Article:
Bottom line: Nonsteroidal anti-inflammatory drugs should be avoided during early pregnancy or close to/during labor and delivery. When taken during pregnancy, nonsteroidal anti-inflammatory drugs have been associated with complications in newborns.

If I am taking a nonsteroidal anti-inflammatory drug and become pregnant, what should I do?

If you are taking a nonsteroidal anti-inflammatory agent and become pregnant, you should contact your doctor immediately. While many studies have failed to show an increased risk of birth defects with nonsteroidal anti-inflammatory drugs, there is an increased risk of miscarriage and other potential complications including PPHN and childhood asthma. Your doctor may decide to discontinue your NSAID until after your delivery to ensure the safety of your baby.

If I am taking a nonsteroidal anti-inflammatory drug, can I safely breastfeed my baby?

There is very little data available on the effects of nonsteroidal anti-inflammatory drugs on the breastfed baby. The evidence that is available s
uggests that these medications do not cause harm to the baby. Breastfeeding is thought to be compatible with NSAID use. If nonsteroidal anti-inflammatory drugs are continued while breastfeeding, they should be used sparingly. Other medications, such as acetaminophen, may be safer. Ask your medical practitioner to help you decide.

Bottom line: It is important to weigh the risks versus benefits of continuing nonsteroidal anti-inflammatory drug therapy while nursing an infant.

If I am taking a nonsteroidal anti-inflammatory drug, will it be more difficult to get pregnant?

Nonsteroidal anti-inflammatory drugs and aspirin have been associated with decreased fertility and early pregnancy loss. [6]
 

If I am taking a nonsteroidal anti-inflammatory drug, what should I know?

Nonsteroidal anti-inflammatory drugs are not recommended in early pregnancy or close to labor and delivery. If you are planning to become pregnant, you should contact your doctor to discuss your pregnancy plans. There has been some evidence that nonsteroidal anti-inflammatory drugs can increase the risk of miscarriage and harm to the developing baby. If you need a nonsteroidal anti-inflammatory drug for pain relief during pregnant, your doctor can determine which one is the safest and the dose and duration of the medication that will minimize the risk of negative side effects.

Despite the absence of studies, nonsteroidal anti-inflammatory drugs are considered safe while breastfeeding babies. Caution is advised in women who continue breastfeeding infants while taking nonsteroidal anti-inflammatory drugs.

If I am taking any medication, what should I know?

This report provides a summary of available information about the use of NSAIDs during pregnancy and breastfeeding. Content is from the product label unless otherwise indicated.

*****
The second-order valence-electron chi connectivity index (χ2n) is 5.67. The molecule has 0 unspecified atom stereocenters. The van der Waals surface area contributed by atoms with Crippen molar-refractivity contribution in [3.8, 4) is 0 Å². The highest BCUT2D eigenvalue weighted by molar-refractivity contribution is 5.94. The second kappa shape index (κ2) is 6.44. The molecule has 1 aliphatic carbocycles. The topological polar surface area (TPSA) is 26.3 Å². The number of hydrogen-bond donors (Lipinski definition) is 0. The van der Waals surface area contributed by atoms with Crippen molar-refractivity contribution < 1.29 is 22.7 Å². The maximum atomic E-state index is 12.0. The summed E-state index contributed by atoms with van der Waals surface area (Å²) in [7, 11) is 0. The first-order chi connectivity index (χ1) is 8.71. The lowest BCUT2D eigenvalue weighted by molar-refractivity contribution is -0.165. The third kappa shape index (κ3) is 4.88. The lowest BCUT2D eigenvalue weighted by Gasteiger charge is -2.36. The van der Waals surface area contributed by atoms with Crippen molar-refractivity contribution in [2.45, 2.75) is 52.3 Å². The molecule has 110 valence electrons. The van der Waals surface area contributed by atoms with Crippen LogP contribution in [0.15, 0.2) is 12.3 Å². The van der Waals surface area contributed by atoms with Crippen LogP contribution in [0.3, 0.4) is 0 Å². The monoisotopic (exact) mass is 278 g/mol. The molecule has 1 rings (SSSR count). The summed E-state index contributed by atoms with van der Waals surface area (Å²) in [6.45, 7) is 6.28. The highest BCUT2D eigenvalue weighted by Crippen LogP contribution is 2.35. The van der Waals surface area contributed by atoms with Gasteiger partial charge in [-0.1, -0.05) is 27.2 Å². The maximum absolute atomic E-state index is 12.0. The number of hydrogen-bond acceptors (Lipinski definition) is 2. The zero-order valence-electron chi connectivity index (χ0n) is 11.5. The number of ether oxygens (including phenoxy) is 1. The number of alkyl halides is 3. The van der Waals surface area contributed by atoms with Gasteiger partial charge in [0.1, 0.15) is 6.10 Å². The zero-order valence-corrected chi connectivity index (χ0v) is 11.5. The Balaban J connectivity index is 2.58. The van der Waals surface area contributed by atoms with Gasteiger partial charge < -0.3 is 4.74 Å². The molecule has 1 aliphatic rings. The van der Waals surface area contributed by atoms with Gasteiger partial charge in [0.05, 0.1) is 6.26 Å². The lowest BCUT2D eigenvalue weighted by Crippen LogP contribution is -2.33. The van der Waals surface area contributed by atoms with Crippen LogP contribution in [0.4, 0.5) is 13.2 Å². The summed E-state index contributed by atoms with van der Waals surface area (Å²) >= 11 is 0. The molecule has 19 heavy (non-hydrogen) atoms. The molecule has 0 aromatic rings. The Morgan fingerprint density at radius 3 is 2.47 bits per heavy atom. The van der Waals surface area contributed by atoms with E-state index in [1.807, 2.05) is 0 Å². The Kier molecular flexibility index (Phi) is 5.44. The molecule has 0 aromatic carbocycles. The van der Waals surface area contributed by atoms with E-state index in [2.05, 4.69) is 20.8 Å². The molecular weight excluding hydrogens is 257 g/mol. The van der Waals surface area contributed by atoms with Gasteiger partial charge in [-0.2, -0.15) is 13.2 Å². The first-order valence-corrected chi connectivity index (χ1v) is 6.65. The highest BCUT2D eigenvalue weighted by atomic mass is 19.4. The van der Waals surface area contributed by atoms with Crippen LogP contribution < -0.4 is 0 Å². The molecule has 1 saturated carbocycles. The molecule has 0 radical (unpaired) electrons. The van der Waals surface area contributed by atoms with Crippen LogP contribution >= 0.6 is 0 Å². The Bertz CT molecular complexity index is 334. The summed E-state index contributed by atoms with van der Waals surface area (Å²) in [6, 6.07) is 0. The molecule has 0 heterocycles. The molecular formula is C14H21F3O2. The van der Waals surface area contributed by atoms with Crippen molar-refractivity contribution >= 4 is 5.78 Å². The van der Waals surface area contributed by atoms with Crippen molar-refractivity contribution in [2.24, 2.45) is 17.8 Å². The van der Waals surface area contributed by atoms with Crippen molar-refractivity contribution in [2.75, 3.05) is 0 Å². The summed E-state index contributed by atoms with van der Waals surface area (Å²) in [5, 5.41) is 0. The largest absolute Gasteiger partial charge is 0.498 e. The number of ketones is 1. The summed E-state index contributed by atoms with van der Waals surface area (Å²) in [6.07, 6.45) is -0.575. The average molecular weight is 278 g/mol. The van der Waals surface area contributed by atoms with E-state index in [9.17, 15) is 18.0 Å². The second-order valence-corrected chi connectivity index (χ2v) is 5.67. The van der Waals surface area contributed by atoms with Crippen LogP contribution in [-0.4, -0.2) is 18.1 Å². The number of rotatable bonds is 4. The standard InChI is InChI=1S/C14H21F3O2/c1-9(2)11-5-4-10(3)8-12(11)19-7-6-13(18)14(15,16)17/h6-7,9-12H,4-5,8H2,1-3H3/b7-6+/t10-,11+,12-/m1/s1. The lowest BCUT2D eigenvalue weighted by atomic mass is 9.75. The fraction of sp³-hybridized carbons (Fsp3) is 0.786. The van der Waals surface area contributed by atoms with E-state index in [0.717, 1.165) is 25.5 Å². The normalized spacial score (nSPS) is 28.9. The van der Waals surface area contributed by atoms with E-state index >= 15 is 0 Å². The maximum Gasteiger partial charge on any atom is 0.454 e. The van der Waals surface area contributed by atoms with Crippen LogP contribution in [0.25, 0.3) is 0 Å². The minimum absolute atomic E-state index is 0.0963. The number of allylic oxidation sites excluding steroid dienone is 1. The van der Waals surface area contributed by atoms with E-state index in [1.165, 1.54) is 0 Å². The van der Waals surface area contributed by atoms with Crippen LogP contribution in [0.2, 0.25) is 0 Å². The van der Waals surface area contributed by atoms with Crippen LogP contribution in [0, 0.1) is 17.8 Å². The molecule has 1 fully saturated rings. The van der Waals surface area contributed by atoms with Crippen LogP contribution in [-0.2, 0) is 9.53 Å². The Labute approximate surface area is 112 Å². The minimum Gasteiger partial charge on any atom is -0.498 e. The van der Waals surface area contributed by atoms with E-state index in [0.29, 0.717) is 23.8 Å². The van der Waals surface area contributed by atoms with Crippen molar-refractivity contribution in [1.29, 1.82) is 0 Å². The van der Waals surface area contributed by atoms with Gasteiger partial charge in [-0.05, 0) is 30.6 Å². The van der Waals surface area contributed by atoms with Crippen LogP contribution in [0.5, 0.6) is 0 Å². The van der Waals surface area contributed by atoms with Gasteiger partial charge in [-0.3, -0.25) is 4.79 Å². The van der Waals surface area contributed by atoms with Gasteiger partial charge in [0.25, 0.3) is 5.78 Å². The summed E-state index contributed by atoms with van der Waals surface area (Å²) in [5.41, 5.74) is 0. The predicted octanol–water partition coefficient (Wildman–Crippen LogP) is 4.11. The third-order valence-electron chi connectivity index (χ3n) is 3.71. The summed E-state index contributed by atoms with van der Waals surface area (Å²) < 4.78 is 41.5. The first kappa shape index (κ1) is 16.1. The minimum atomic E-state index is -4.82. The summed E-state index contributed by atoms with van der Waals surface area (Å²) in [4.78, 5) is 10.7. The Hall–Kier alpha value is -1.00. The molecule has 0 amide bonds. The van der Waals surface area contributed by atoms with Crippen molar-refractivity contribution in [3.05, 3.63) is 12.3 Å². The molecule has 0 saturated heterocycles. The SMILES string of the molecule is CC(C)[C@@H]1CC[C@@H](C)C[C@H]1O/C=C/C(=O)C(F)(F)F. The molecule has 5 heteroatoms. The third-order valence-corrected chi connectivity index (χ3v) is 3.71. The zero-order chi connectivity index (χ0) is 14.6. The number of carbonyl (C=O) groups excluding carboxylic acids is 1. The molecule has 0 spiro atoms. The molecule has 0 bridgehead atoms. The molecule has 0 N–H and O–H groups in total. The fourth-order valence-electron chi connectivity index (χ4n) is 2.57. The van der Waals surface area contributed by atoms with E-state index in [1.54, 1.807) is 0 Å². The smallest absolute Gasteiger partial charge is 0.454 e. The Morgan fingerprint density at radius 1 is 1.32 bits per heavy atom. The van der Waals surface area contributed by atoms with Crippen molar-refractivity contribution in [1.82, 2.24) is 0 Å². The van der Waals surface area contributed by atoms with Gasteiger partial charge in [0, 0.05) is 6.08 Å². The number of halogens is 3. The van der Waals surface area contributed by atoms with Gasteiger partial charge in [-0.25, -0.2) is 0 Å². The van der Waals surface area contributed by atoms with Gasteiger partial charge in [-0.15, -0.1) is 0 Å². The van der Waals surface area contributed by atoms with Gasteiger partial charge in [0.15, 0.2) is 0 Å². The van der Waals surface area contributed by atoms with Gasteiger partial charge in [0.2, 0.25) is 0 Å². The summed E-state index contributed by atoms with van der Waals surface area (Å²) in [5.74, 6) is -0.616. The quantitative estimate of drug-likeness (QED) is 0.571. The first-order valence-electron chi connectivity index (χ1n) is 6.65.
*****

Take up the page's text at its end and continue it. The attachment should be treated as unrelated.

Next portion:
You may find Pregistry's expert reports about the individual medications used to treat pain here,  our report about pain here, and our report about fever here.   Additional information can also be found in the resources below. 

For more information about nonsteroidal anti-inflammatory drugs during and after pregnancy, contact http://www.womenshealth.gov/ (800-994-9662 [TDD: 888-220-5446]) or check the following links:

UpToDate: NSAIDs: Pharmacology and mechanism of action

Merck Manuals: Overview of Pain

Johns Hopkins:  Understanding Inflammation

US Food and Drug Administration: FDA Drug Safety Communication

Read the whole report
Last Updated: 03-04-2019
General information

It is very common for women to worry about having a miscarriage or giving birth to a child with a birth defect while they are pregnant. Many decisions that women make about their health during pregnancy are made with these concerns in mind.

For many women these concerns are very real. As many as 1 in 5 pregnancies end in a miscarriage, and 1 in 33 babies are born with a birth defect. These rates are considered the background population risk, which means they do not take into consideration anything about the health of the mom, the medications she is taking, or the family history of the mom or the baby’s dad. A number of different things can increase these risks, including taking certain medications during pregnancy.

It is known that most medications, including over-the-counter medications, taken during pregnancy do get passed on to the baby. Fortunately, most medicines are not harmful to the baby and can be safely taken during pregnancy. But there are some that are known to be harmful to a baby’s normal development and growth, especially when they are taken during certain times of the pregnancy. Because of this, it is important to talk with your doctor or midwife about any medications you are taking, ideally before you even try to get pregnant.

If a doctor other than the one caring for your pregnancy recommends that you start a new medicine while you are pregnant, it is important that you let them know you are pregnant.

If you do need to take a new medication while pregnant, it is important to discuss the possible risks the medicine may pose on your pregnancy with your doctor or midwife. They can help you understand the benefits and the risks of taking the medicine.

Ultimately, the decision to start, stop, or change medications during pregnancy is up to you to make, along with input from your doctor or midwife. If you do take medications during pregnancy, be sure to keep track of all the medications you are taking.